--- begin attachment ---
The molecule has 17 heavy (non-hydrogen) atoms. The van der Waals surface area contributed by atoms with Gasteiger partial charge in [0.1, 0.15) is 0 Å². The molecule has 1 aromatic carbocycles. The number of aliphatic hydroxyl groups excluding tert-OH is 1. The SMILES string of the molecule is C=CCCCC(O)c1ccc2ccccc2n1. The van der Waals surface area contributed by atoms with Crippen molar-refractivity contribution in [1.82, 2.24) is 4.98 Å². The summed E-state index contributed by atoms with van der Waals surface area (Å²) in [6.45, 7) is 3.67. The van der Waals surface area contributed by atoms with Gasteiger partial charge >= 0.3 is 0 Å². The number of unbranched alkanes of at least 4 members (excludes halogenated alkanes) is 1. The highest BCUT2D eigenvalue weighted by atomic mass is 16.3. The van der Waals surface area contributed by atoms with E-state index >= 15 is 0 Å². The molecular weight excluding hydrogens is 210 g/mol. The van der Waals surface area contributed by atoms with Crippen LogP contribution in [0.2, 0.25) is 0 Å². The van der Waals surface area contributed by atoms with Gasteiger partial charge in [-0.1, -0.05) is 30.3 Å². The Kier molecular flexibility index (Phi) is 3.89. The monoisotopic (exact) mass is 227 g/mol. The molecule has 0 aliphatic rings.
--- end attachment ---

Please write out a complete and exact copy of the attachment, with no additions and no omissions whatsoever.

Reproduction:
The molecule has 17 heavy (non-hydrogen) atoms. The van der Waals surface area contributed by atoms with Gasteiger partial charge in [0.1, 0.15) is 0 Å². The molecule has 1 aromatic carbocycles. The number of aliphatic hydroxyl groups excluding tert-OH is 1. The SMILES string of the molecule is C=CCCCC(O)c1ccc2ccccc2n1. The van der Waals surface area contributed by atoms with Crippen molar-refractivity contribution in [1.82, 2.24) is 4.98 Å². The summed E-state index contributed by atoms with van der Waals surface area (Å²) in [6.45, 7) is 3.67. The van der Waals surface area contributed by atoms with Gasteiger partial charge >= 0.3 is 0 Å². The number of unbranched alkanes of at least 4 members (excludes halogenated alkanes) is 1. The highest BCUT2D eigenvalue weighted by atomic mass is 16.3. The van der Waals surface area contributed by atoms with E-state index >= 15 is 0 Å². The molecular weight excluding hydrogens is 210 g/mol. The van der Waals surface area contributed by atoms with Crippen LogP contribution in [0.2, 0.25) is 0 Å². The van der Waals surface area contributed by atoms with Gasteiger partial charge in [-0.1, -0.05) is 30.3 Å². The Kier molecular flexibility index (Phi) is 3.89. The monoisotopic (exact) mass is 227 g/mol. The molecule has 0 aliphatic rings.